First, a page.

HT Explains: What is OROP and why are veterans still unhappy
The one rank one pension (OROP) scheme was announced by the Modi government on September 6, 2015 but ex-servicemen say it has failed to address their concerns.
The scheme, implemented after more than 40 years, promises equal pension to military personnel retiring in the same rank with the same length of service, regardless of the date of retirement. Prime Minister Narendra Modi recently said the first installment of nearly R5,500 crore was paid towards OROP.
“What has been implemented is not OROP but one-time increase in pensions. If the anomalies are not removed, senior defence personnel will start drawing less pension than their juniors, a system unacceptable constitutionally, fairly and justifiably,” said major general Satbir Singh (retd), who is at the forefront of the OROP agitation.
The main features of OROP and the complaints the veterans have:
1. The scheme is effective July 1, 2014, with 2013 as the base year. The veterans wanted OROP from April 1, 2014 and 2015 as the base year.
2. Around three million military personnel covered under the OROP scheme. The arrears are to be paid in four half-yearly installments and all widows, including war widows, will get arrears in one go. First instalment has been paid and second is on the way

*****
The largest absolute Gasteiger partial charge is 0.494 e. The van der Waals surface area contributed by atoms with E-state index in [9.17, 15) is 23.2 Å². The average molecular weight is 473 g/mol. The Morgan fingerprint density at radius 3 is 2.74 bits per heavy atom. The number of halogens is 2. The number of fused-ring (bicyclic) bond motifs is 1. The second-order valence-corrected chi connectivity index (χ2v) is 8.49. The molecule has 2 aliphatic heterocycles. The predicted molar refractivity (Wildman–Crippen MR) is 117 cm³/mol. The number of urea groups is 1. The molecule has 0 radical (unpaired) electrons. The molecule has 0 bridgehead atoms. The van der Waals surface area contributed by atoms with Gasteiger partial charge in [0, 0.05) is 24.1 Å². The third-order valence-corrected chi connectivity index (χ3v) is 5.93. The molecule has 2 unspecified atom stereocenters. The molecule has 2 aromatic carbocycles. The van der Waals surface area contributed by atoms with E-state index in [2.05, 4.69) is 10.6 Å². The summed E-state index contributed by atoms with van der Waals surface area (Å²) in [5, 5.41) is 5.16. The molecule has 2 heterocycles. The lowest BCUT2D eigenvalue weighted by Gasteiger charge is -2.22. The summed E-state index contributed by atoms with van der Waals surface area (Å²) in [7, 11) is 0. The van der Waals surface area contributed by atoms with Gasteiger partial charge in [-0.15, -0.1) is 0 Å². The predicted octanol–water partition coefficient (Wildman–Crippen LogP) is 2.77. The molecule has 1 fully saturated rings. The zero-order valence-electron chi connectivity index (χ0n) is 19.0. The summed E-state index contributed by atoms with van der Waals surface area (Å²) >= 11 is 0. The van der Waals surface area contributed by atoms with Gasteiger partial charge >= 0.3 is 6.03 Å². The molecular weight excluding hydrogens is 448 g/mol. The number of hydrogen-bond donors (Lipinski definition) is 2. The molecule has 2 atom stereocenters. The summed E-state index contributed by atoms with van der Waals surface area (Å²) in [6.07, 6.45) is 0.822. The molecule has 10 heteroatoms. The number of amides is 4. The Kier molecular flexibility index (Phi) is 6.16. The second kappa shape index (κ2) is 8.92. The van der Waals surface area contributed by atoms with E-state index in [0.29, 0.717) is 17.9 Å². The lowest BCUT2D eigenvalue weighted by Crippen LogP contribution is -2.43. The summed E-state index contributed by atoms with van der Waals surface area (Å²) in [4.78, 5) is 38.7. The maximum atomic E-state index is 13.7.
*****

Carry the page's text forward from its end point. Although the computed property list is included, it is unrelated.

3. The estimated cost to exchequer is expected to be Rs 8,000 to 10,000 crore and will increase in future.
4. The government has proposed a review every five years. The veterans want an annual review. Their contention is that a senior officer can never receive a smaller pension than a junior officer.
5. The government initially said soldiers who took “voluntary retirement” would not be entitled to OROP. This hit a raw nerve as at least 40% of servicemen retire early. Only those who retired before the plan kicked in would be entitled to OROP, the government has said.
6. A single-member judicial panel set up by the government to look into various aspects of OROP, including inter-services matters, has submitted its report, which is yet to be made public